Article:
Missouri & Arkansas May 04—13, 2018

Posted by Steve Hilty

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Steve Hilty

Steve Hilty is the senior author of A Guide to the Birds of Colombia, and author of Birds of Venezuela, both by Princeton University Press, as well as the popular Birds of ...

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Our visit to Prairie State Park in western Missouri started with “…a Barred Owl perched in the open on an electric wire at dawn.” 

I wrote that sentence last year. But exactly the same thing happened again this year. In early morning light, about 0610 a.m., we watched this same owl (presumably) hunting, staring downward intently, once dropping to the ground, and then moving to a slightly different location on the wire to continue staring down at the grass in the ditch!

Prairie Warbler

Prairie Warbler— Photo: Steve Hilty

 

A little background regarding the spring weather this year adds some perspective to what follows. Much of south Missouri-northern Arkansas experienced record-setting cold temperatures in April, but near normal rainfall. However, the rains abruptly stopped at the beginning of our trip, and suddenly we were experiencing near record high temperatures—close to 90F some days. With clear skies and high temperatures, migratory birds moved northward quickly. Prairie State Park teemed with birds—migrating Eastern Kingbirds, Summer Tanagers, Baltimore Orioles, and many warblers. Resident breeders such as Dickcissels, Scissor-tailed Flycatchers, Brown Thrashers, Bell’s Vireos, and other prairie birds were much in evidence. We coaxed a curious little Henslow’s Sparrow into view and even found a little Sedge Wren in the prairie. But, because of previous cold temperatures, prairie flowers were late. We did not see great displays of flowers, although we did find reasonably good floral diversity–Yellow Star Grass, Wood Betony, Rose Verbena, False Garlic, and Cream Wild Indigo among many others. By late afternoon we were in Eureka Springs, Arkansas, with time for a brief tour of this unusual city, which boasts more than 90 natural springs and some of the most ornate old Victorian homes to be found anywhere (plenty of employment for painters).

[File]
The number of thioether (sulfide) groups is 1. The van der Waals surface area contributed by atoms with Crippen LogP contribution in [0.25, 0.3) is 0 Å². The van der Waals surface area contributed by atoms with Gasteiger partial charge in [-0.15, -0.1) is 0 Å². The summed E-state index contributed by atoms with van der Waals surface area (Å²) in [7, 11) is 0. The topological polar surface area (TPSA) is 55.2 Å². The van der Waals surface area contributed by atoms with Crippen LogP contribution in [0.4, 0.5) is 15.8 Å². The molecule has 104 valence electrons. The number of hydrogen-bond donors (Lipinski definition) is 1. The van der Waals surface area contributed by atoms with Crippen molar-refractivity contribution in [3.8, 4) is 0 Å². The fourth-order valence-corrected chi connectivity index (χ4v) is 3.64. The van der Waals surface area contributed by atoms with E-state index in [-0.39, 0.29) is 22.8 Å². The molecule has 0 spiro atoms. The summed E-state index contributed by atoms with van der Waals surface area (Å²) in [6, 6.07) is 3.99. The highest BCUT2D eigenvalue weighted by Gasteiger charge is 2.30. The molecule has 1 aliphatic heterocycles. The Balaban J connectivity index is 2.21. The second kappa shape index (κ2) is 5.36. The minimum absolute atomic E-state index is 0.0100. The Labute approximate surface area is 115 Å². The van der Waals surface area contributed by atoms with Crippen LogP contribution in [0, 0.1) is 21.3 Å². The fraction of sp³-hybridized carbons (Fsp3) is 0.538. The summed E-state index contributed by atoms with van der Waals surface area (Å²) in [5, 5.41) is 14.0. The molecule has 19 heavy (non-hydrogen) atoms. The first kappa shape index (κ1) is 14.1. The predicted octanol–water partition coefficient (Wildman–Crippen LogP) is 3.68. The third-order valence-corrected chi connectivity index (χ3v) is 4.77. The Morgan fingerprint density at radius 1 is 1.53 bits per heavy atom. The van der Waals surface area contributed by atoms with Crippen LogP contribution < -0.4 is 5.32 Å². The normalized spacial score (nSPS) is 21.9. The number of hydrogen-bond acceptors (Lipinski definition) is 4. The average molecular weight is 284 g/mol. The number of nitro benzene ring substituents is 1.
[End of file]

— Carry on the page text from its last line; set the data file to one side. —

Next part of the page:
Read Steve’s full report in his Field Report.